[MUSIC PLAYING] Hi everyone. I'm Mackenzie, and today we're learning about essay writing and the big picture. Are you the type of person who likes to see things on a large scale? In this tutorial, we'll learn about claims, support, and the big picture of essay writing. And we'll discuss outlines, paragraphs, revising, and editing.
When we approach a piece of writing, it's important for us to keep in mind that piece of writing is being driven by a thesis. The thesis of the piece of writing is one clear, concise, single statement that tells us what the overall purpose of that writing is. And we're trying to support that thesis throughout the writing. We do that by using claims and support. The support could be evidence, logic, rhetoric, or other forms of information that we include in the body paragraphs of the writing.
Supporting the thesis is actually important in all of the stages of the writing process. Whether it be drafting, revising, editing, we always have to think about what the thesis is, what we're trying to support, and we have to decide if our writing is in fact supporting the thesis. That's the main goal of the writing. It's important for us to keep in mind that our other goal of our writing, other than supporting the thesis, is to have an end product that is a coherent, unified flow of ideas. And of course, that flow of ideas all relates back to the thesis. Keeping this big picture idea in mind helps us to guide us through writing, because it gives us a better idea of what the writing is supposed to be like.
When we are working on creating a piece of writing, we're going to have an outline that guides us through the writing. An outline is simply a list of your ideas in the order that you want them. The outline will have a working thesis to remind us of what the general goal is of our writing. It will have an organizational plan for the paragraphs and the claims that we're making. It will tell us what ideas are being discussed when, and it may even include additional pieces of support and other details to remind us of what we wanted to talk about within our paragraphs.
Having a solid outline is important, because it helps to provide a map to show us where to go when we are drafting the piece of writing. And it helps to show us the big picture idea. It shows us exactly what the writing in its entirety is going to look like. When we begin writing our piece of writing, we're going to do so using paragraphs. And it's important to keep in mind that every paragraph is going to have one single claim or a main idea that's being expressed within the paragraph.
That idea is going to be communicated using a topic sentence, which is one sentence that tells us what the claim is or the idea is in that paragraph. Think of the topic sentence as a miniature thesis for your paragraph. It tells the reader what the paragraph is going to be about. And that topic sentence relates to the overall thesis of the piece of writing. The rest of the sentences in that paragraph relate to the topic sentence, and they support the topic sentence. They are pieces of evidence, logic, data, information, reasoning, that all help to support the main idea being made in that paragraph. And therefore, they all help to support the thesis of the piece of writing.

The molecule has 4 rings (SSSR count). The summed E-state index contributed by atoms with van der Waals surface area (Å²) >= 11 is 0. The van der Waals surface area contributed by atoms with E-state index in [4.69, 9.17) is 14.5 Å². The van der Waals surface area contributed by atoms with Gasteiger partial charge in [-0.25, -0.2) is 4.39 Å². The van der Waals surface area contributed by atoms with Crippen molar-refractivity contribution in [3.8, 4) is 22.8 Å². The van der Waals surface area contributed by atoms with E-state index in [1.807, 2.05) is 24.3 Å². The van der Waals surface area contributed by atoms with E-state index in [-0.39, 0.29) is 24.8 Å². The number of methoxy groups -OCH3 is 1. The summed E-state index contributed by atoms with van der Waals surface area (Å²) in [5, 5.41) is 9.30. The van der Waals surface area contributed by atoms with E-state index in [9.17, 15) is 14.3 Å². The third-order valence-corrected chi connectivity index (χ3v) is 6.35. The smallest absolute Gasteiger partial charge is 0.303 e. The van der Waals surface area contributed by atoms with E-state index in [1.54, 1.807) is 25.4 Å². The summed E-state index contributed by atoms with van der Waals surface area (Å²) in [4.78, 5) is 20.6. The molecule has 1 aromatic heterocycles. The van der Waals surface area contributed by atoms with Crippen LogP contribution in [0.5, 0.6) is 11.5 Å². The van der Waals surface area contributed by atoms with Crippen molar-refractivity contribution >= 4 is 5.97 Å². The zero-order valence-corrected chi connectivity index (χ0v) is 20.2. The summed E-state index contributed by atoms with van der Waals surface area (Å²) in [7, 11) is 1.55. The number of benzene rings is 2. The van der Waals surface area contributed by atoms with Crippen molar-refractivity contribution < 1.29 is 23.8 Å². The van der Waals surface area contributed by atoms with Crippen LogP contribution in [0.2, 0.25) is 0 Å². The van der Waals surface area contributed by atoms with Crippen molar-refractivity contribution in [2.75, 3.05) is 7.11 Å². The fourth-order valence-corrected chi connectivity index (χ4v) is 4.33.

If the connection between the ideas and the paragraph itself, and the thesis isn't clear, it's important that the writer makes them clear. Because we need to be able to express the ways in which our paragraphs are clearly related to our thesis. Everything has to support the thesis. It's important to keep the big picture in mind. That all of the paragraphs relate back to the thesis. That's the big picture. It's easy to get lost in the details of a paragraph. So keeping in mind that each one of our paragraphs helps to support the thesis allows us to see the big picture of the writing itself.
After we have drafted a piece of writing, it's our job to revisit the big picture to think about revising and editing that writing. The big picture is that we're always trying to decide if we have supported our thesis well enough. First, we're going to look at the essay as a whole. Does the entire essay relate back to the thesis. Then we can start to look at the individual paragraphs. We look at the topics and the topic sentences of those paragraphs. Do they support that thesis? We look at the support within each paragraph. Does the support relate to the thesis? Do we have other claims, ideas, other pieces of evidence, logic, reasoning, that we should include if the thesis is not well supported enough?
And we think about the organization of the paragraphs that we've included and the ideas within those paragraphs. Is everything organized in such a way that it clearly supports the thesis in the best possible way. If not, are there other ways for us to organize our ideas so that the thesis is better supported? Again, going back to the big picture, it's all about making sure the thesis is supported.
In this tutorial, we learned about claims, supports, and the big picture of essay writing, and we discussed outlines, paragraphs, revising, and editing. See things on a larger scale. I'm McKenzie. Thanks for listening.